It amazes me how the media take a non-story and inflate it into a “climate time-bomb”.
The Sueddeutsche Zeitung has an interview today with Dr. Hans-Wolfgang Hubberten, a director at the Alfred-Wegener Institute for Polar and Marine Research (AWI), who has been studying the permafrost in Siberia for 20 years now. Not surprisingly he sees signs of some permafrost melt – and why not? After all the globe has warmed about 0.6°C over the last 100 years.
In the interview Hubberten speaks about the scenario of massive permafrost melt and the implications such a scenario would have, but then reminds us that in reality the permafrost is thawing only very slowly, and so it’s no big deal. So what does the media focus on? On the horror scenarios of course, and not the reality.
One of the favorite horror scenarios floated out by AGW alarmists is sub-marine permafrost melt and the associated release of huge quantities of potent greenhouse gas methane, which then could lead to the much dreaded, yet elusive, tipping point.
Hubberten points out that there are 36 million square km of permafrost, which is equal to 25% the size of the earth’s land surface. Much of it lies below the Arctic ocean. The thickness ranges from a couple of meters to 1600 meters in some spots in Siberia. Of course warming and cooling of the climate leads to corresponding changes in the permafrost over time.
Here are some of Hubberten comments on melting permafrost:
1. Impact on sea levels:
It could by the end of the century lead to an additional global sea level rise of a few centimeters. Therefore the permafrost must be studied with the same seriousness as melting glaciers and sea ice.
This is a not so subtle call for lots more funding.
2. Is the permafrost thawing? According to Hubberten (paraphrasing):
In some areas in Russia within 50 years it has gotten about 20 cm thicker. Right now in treeless regions the upper 50 or 60 cm layer is thawing. In the forested southern permafrost region up to 5 to 6 meters. The permafrost is warming also at greater depths where temperatures over the entire year range from -5°C to -20°C. We have exact measurements in Alaska for example. At a depth of 20 meters it has warmed 1.5″C over the last 35 years.”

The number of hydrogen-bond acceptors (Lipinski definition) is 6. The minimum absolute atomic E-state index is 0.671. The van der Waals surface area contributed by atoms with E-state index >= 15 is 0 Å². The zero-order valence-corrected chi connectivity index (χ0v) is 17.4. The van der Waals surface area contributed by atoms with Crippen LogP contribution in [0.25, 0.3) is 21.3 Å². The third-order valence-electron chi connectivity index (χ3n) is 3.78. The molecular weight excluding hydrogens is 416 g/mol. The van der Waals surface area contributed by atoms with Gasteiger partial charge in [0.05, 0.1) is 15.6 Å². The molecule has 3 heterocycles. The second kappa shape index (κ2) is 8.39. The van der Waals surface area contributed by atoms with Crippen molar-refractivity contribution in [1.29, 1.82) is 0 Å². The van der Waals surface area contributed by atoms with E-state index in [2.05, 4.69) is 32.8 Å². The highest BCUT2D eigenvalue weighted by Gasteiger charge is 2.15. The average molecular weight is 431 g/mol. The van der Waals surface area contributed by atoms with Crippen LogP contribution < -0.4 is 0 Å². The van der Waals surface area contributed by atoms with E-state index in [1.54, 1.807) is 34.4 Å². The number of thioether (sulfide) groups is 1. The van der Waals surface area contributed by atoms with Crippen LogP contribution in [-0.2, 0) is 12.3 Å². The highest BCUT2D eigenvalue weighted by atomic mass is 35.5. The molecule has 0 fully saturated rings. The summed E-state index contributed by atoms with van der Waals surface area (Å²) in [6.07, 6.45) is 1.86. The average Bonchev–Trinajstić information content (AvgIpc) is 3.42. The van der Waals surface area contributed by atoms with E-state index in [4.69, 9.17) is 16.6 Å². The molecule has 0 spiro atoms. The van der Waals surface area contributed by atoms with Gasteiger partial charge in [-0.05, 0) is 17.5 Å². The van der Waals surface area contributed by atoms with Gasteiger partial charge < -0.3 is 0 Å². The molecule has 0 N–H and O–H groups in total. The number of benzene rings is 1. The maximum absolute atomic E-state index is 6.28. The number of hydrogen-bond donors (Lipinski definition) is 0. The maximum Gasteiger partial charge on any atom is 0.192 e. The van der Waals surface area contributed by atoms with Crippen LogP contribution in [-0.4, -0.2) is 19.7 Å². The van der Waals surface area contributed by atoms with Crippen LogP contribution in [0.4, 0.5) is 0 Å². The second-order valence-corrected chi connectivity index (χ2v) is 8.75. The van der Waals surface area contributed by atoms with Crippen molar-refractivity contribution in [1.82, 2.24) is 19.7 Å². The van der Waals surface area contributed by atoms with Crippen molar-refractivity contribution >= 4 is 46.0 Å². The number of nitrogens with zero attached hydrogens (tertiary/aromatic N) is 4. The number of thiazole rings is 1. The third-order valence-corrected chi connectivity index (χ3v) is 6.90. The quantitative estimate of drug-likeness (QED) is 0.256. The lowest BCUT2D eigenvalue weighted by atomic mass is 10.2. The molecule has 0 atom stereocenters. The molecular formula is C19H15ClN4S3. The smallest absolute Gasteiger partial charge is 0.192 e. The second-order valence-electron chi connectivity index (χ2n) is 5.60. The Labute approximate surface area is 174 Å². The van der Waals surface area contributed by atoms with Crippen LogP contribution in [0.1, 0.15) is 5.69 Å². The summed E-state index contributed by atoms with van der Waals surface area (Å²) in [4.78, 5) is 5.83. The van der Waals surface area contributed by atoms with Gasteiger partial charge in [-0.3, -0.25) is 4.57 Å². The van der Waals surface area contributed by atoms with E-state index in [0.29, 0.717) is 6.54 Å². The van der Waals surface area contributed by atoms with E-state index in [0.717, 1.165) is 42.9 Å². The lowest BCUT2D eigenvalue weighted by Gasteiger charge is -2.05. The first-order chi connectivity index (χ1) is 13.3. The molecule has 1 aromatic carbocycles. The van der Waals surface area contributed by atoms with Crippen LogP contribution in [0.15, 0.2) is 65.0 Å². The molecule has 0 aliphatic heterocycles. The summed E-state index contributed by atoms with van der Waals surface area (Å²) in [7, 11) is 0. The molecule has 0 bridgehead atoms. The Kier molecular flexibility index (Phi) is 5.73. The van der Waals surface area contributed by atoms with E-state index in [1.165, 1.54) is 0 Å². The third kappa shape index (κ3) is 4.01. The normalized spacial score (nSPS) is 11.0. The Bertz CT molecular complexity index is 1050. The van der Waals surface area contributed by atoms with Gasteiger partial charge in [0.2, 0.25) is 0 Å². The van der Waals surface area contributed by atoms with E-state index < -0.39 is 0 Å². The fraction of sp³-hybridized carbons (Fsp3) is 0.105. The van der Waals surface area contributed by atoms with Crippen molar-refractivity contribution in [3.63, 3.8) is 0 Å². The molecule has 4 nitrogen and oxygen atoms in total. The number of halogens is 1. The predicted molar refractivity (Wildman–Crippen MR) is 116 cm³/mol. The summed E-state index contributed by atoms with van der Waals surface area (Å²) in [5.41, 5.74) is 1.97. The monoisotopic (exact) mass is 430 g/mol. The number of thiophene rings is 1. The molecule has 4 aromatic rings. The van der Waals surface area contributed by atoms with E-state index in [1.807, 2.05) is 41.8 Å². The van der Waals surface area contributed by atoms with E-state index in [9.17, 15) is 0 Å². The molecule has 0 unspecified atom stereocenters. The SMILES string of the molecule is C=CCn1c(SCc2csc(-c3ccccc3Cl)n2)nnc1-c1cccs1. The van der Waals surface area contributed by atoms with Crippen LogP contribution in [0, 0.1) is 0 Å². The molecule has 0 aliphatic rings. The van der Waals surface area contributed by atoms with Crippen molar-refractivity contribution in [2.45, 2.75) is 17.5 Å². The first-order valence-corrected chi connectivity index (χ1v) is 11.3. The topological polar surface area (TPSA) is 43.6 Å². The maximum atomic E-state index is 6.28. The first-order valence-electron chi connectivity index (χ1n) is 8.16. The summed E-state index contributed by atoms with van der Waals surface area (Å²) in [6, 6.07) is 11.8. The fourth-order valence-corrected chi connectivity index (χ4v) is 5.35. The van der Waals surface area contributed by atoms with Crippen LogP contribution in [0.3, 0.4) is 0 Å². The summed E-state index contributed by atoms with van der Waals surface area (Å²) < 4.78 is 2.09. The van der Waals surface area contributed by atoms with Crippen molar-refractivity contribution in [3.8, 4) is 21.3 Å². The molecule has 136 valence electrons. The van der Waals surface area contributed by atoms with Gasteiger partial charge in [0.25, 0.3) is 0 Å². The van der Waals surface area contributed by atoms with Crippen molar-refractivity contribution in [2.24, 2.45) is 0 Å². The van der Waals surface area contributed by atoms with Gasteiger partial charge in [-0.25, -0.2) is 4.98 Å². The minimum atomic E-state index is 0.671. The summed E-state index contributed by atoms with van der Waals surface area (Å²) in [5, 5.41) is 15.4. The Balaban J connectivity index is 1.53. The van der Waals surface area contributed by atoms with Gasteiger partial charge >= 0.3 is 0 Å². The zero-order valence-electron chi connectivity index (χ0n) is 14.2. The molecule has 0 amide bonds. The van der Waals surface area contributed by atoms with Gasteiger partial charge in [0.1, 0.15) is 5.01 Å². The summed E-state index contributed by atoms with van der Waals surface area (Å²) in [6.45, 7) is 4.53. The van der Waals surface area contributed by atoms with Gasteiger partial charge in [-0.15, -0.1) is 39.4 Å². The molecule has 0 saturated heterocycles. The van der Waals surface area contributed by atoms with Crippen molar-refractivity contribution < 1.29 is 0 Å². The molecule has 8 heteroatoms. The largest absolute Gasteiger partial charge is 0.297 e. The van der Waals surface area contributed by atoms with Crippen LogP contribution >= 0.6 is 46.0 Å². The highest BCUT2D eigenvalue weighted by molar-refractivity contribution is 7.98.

Some places it’s thicker, some places thinner, and some places it is less cold. That shouldn’t be a surprise though because the planet has warmed a bit over the last century. So not really that much has happened.
3. What does Hubberten think about the possibility of a massive methane gas eruption from rapidly thawing permafrost (paraphrasing – emphasis added)?
Much is speculated on this ‘methane climate time-bomb’. In a sceanrio where there is a rapid and complete disintegration of the sub-marine permafrost, there could indeed be a huge methane release into the atmosphere, and from that a considerable global temperature increase from a greenhouse effect. In reality we assume, however, that there is a relatively slow reduction of the submarine permafrost – with a possible slight addition of greenhouse gas into the atmosphere.”
Hubberten then throws his pitch for more funding, again, adding:
But, the sub-marine permafrost and the methane gas hydrates are still mostly not researched and with today’s level of knowledge it is a big factor of uncertainty in the climate system.”
In the end we can safely say that all the permafrost warnings will likely turn out to be like the UN 50-million-refugee-predictions we have all been hearing about the last few days.